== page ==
The Northeast Lights


September 1 2019, a kp6 storm shows auroras over Little Lyford pond in northern Maine



In even moderate geomagnetic storms, the Northern Lights can push down into mid-latitudes as far south as central Maine. Storms like this can happen a few times a month even during solar minimum, but despite the regular occurrence of geomagnetic storming, several factors work against the average New Englander hoping to get a look at this breathtaking phenomenon. However, a good understanding of the forces at work and the place we live can help our chances substantially, making Aurora Chasing in New England not only a possibility, but perhaps the most rewarding night sky adventure anywhere in the world.


The most obvious factor making aurora chasing hard is that we live in an area not known for its clear and consistent weather; what makes New England an exciting place to live with the change of each season also makes it an extremely challenging environment for astronomers and aurora chasers alike. Clouds tend to obscure our skies most nights, harsh winters make observing difficult, and the sheer undeveloped vastness of Maine's dark sky regions make the average observing trip into an exercise in survival.



Sometimes canoeing to dark skies is easier than driving.


Even if the weather cooperates, the one thing that will never change about the place we call home is that we are half a hemisphere away from the polar regions which experience auroras regularly. The Auroral Oval where the lights tend to appear hovers around 65 degrees of North latitude, about where Fairbanks, Alaska and Reykjavik, Iceland lie. For auroras to make it down into our latitudes, a stronger geomagnetic storm will need to push that oval south, which happens more than a few times a year, making aurora chasing a very real possibility here even if we lack the Arctic advantage of Norway and Iceland.


Thus, if the lights appear on a regular basis here in New England, what stops us from enjoying them from our own homes? To answer this we must confront the fact that even as far up as Portland, we live in the most populated megalopolis in the country, a region of urbanization with the highest economic output in the world. With all this prosperity comes light pollution, which has a major impact on our ability to see auroras that are just on the edge of visibility. Only the deep interior of northern Vermont and New Hampshire provides both road access and the dark skies necessary to keep the northern lights from drowning in light pollution, but on most days when the aurora is active, it's the punishing vastness of the North Maine Woods that provides the necessary darkness for the lights to appear.


In light of this evidence it seems a fools errand to chase the Northern Lights in an area so poorly suited for this type of adventure, but while the odds are stacked against the Northeast Lights chaser, an abundance of data and community guidance exists that can greatly increase your chances. First, it turns out that cloud cover and weather conditions are areas of focus for a large part of the public, so much so that the National Weather Service maps cloud cover predictions across the entire country and publishes the data for free. Find the clear sky, and you've opened the first window to the aurora.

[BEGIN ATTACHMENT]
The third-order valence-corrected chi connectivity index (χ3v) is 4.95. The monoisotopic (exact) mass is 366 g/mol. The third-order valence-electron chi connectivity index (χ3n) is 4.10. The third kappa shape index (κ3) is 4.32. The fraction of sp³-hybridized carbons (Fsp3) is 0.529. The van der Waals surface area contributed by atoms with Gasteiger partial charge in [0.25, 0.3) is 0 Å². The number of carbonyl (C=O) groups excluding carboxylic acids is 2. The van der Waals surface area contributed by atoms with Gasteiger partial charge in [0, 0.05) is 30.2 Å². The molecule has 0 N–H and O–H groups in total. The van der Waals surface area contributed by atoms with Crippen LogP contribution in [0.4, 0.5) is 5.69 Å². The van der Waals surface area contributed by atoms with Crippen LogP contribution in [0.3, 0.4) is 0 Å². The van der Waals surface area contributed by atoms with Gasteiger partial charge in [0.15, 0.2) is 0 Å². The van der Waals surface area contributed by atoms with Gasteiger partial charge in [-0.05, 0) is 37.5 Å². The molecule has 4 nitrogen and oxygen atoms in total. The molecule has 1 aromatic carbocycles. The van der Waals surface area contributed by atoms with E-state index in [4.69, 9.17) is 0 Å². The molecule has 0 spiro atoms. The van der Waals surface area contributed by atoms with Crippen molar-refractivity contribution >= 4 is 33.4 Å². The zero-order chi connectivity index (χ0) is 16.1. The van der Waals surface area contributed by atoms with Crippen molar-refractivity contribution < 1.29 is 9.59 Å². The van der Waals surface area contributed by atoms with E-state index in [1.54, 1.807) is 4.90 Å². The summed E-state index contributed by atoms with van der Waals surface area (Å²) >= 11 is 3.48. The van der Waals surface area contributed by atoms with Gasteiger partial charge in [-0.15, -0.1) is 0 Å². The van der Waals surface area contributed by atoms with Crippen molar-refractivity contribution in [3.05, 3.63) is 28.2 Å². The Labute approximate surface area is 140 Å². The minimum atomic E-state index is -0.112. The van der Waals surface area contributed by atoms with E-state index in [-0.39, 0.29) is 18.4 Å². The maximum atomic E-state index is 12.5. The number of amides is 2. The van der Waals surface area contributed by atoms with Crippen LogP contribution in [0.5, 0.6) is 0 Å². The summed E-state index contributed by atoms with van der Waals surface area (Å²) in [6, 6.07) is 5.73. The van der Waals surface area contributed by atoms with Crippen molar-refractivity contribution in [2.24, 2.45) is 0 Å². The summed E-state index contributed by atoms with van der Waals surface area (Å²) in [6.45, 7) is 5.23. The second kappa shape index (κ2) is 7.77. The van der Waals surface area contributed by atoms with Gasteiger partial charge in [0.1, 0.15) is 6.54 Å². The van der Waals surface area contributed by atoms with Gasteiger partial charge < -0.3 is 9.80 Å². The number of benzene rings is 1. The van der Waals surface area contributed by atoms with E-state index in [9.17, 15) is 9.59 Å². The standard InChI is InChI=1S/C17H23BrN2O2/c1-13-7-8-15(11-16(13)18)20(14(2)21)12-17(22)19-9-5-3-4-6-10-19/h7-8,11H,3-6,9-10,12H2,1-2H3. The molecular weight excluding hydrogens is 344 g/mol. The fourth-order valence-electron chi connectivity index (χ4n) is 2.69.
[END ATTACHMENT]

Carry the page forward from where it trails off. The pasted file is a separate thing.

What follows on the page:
Dealing with our lowly latitude isn't quite so easy, but we have a distinct advantage over other parts of the country in that the earth's magnetic field lines inexplicably dip over northern Maine, making it easier for auroras to push south into our region.




While geographic latitude helps, magnetic latitude is king when it comes to finding the Northern Lights, and our part of the world shares a magnetic latitude comparable to Oslo, Norway, which regularly sees auroras. Based on the map of the earth's field lines, we can determine that a storm of kp5 strength or above has the potential to produce auroras within New England. A kp value is a rough indicator of geomagnetic storm strength, and are forecast by the US's own Space Weather Prediction Center. By looking at predicted kp values, we can find out if an aurora can appear in the clear sky window we've identified.


Finally, the last obstacle to overcome is the bright lights of New England's cities and towns. For most New Englanders, avoiding light pollution means going for a drive, potentially a very long drive if you want to reach Northern Maine's zones of pure darkness, known as class one zones. Like the weather, light pollution is also a topic of intense study and has the maps and data to go along with it. Light pollution is rated on a scale known as the Bortle Scale, where Bortle Class One represents the purest, darkest skies. Finding the lowest class within your clear sky window is essential to increasing your chances of detecting an aurora either with your eyes or with the sensor of your camera. A dark sky map will help you determine where these areas lie, and when cross referenced with a good atlas and your cloud cover maps, you'll have set yourself up nicely for a show.


Armed with the best possible research and planning, a Northeast Lights chaser is still only part of the way there. Predicting the strength and arrival time of auroras is still poorly understood, and additional factors such as poor road conditions, bright moonlight, and complex solar physics can mean a long night under bleak skies. An aurora chaser must always be prepared to take a "zero" on a chase, but living in New England means that just going out and trying will always take you to some truly unique areas, places that are remote, beautiful, rugged, and haunting. I have never regretted going out on a chase, and when everything lines up just right, nothing can replace the experience of catching the elusive apparition of the northern lights in my own back yard.

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